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Friday, April 9, 2010

Haiti: Hunger is the Unrelieved Disaster

Before the earthquake, Haitians were contending with disaster. And this was a disaster in the true sense of the word: a sudden and calamitous break from the norm, an event that brings great suffering. Anybody with a cursory understanding of history or current events knows that Haiti is a poor country—poorer than poor. But while the many learned, in graphic detail, about the extent of hardship caused by this winter’s earthquake, comparatively few people knew exactly what the Food Crisis (which became acute in 2008) had done and was doing to the people of Haiti.

The Food Crisis is a phenomenon that is still playing out. It is little understood, although its effects are having a profound effect on the poorest of the poor, those who squeak just barely above or below the margin of survival, depending on how much money or labour they can trade for sustenance. We know that it is related to broad and deep factors, such as the dietary trends towards more meat-eating (which is more agriculturally expensive) in rapidly developing economies, or weather patterns that are growing more erratic. The world body has so far come up with only one solution to the problem of many millions more people for whom grain has become too expensive: more donations to the World Food Program, please. And quick.

But it seems the donations don’t come easily or quickly enough. In Steven Stoll’s excellent Harper’s article ‘Towards a Second Haitian Revolution’ (April 2010), he reports that after 2008, ‘Haitians lined up for rations and filled their bellies with fine silt, mixed with water, shortening, and salt, shaped into discs and set out to harden in the morning sun. Dirt eating in Haiti stems from a craving not for any trace minerals the eaters might ingest but for the sheer mass in the gut. As one woman said to a journalist, “Once you eat [the biscuits] you don’t feel hungry anymore. That and a glass of water and you feel satisfied.” To supplement the clay cakes, children compete with pigs for the gleanings along open sewers.’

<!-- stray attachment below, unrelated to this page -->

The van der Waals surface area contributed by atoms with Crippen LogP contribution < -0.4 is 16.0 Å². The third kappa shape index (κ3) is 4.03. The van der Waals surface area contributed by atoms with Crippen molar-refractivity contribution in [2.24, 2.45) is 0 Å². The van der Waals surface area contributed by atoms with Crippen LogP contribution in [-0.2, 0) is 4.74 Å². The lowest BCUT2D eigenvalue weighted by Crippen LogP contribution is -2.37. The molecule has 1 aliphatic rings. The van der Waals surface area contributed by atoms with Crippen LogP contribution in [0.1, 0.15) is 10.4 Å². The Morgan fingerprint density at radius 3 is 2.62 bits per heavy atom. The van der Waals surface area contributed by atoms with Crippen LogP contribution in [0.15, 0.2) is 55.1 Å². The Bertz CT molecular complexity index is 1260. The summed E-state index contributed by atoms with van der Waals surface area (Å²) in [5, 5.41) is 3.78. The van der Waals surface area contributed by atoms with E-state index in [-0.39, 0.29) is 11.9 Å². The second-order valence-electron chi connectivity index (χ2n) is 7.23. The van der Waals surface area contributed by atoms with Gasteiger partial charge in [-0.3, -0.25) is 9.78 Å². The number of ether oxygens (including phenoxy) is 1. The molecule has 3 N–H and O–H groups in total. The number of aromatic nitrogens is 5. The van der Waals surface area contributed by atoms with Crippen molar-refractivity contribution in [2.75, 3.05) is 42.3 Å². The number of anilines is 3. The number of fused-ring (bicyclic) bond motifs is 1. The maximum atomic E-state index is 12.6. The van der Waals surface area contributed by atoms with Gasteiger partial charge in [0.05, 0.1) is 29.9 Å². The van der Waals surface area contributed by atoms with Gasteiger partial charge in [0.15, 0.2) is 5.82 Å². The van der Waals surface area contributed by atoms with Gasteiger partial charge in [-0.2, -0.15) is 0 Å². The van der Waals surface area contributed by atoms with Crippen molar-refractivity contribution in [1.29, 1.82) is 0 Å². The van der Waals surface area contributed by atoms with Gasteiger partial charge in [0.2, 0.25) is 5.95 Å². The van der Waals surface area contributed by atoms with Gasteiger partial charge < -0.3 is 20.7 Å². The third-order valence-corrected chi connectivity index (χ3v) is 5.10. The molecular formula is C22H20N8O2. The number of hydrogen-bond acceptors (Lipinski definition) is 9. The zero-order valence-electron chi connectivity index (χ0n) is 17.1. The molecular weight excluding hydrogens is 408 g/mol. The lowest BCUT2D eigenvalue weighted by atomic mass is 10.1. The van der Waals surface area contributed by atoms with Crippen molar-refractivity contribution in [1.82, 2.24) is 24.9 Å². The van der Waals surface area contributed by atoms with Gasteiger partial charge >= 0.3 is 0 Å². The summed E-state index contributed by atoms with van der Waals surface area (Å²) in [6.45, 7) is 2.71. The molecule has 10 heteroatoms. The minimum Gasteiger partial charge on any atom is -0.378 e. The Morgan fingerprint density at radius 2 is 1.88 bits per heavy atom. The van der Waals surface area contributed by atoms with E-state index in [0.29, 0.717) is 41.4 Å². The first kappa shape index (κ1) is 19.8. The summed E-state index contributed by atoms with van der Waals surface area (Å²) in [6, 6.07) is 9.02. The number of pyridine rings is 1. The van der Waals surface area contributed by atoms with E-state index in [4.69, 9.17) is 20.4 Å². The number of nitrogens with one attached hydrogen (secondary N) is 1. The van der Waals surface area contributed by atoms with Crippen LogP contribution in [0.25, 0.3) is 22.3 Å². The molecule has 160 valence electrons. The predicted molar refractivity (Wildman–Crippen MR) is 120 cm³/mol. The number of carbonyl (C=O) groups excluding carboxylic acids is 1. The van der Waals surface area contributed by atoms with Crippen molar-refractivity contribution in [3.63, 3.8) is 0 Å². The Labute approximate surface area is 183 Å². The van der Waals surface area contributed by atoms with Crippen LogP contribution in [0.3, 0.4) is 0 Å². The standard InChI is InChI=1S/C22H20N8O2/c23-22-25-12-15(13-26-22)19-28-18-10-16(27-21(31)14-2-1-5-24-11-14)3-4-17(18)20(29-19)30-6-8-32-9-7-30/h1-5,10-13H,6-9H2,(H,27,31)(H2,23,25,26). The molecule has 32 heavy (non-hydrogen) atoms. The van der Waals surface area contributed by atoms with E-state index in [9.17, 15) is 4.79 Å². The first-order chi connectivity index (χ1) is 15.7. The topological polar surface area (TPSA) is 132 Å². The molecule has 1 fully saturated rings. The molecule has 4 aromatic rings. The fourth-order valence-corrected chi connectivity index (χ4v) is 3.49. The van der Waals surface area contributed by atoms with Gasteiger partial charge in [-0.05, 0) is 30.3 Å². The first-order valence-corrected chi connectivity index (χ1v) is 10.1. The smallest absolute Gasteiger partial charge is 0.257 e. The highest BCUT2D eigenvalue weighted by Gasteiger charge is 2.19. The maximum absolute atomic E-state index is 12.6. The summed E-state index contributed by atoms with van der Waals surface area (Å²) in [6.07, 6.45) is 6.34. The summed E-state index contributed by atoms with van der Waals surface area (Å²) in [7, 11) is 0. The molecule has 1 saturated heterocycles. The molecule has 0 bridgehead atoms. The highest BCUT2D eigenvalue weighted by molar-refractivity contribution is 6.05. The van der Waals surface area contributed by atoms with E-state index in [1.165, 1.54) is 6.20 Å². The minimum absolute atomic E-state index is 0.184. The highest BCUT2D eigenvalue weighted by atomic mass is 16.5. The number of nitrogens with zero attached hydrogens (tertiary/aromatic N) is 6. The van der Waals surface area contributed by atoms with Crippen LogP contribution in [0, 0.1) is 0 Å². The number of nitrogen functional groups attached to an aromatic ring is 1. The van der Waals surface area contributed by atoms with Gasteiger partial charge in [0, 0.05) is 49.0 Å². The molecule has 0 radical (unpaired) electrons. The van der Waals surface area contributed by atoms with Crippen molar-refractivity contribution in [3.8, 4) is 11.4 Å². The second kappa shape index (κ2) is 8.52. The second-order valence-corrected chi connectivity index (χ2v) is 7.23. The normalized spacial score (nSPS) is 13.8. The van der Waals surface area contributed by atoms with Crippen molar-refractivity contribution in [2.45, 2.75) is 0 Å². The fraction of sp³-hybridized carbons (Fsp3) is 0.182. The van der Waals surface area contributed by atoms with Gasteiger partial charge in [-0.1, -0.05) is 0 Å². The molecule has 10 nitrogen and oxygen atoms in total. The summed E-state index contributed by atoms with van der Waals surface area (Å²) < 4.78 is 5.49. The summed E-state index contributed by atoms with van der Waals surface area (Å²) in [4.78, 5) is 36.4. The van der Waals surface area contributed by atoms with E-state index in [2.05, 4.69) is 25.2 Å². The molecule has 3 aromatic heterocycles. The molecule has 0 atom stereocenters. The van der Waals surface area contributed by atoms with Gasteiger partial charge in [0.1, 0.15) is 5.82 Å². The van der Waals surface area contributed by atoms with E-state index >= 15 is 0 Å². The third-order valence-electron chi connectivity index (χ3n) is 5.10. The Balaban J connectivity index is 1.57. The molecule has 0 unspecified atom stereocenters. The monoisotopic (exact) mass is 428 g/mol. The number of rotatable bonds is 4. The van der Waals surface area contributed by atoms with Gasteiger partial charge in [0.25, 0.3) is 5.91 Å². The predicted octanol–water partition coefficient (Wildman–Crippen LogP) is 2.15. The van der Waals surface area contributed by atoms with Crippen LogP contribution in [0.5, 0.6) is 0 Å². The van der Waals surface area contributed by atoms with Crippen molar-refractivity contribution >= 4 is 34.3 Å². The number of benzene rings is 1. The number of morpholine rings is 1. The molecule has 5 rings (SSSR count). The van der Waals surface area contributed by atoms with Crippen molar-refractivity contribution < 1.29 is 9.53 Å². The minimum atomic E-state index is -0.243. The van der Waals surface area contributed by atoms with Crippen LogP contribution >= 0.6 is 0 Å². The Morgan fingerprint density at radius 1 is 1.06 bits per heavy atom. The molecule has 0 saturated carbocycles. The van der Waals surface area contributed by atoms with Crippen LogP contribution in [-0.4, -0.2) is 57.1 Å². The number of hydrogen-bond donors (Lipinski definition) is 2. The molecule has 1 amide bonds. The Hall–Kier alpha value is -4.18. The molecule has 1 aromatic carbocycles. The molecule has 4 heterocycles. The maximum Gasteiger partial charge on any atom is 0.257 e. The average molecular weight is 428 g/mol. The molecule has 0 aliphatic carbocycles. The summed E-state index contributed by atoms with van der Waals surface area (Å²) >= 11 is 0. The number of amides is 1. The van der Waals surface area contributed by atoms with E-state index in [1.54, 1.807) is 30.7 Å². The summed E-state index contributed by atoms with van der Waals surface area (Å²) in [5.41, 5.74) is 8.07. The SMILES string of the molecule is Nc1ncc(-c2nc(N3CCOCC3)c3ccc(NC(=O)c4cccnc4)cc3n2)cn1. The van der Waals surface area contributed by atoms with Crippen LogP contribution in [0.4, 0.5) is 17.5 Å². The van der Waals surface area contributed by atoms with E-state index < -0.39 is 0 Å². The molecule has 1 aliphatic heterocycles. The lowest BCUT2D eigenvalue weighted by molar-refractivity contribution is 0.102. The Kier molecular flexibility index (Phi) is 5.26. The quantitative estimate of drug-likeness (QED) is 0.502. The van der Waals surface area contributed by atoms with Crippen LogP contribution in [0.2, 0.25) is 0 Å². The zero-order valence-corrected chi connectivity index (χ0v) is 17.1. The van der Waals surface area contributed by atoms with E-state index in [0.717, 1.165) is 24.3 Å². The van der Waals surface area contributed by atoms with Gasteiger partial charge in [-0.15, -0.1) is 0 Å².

Once every penny has been spent for earthquake relief in Haiti, we must tackle another disaster, a precedent calamity. What is the solution for hunger as profound as this? Not mere food donations, but investments into the ability of Haitians to feed themselves, mend their own health, and sustain their own communities. Unbeknownst to most, Haitians used to easily feed themselves on their own famously productive small farms. Is it time, as Stoll suggests, to ‘give Haiti a chance to recover the best part of its history and to stun the world again with the genius of its freedom’?

See an update on HOPE International Development Agency's work in Haiti.

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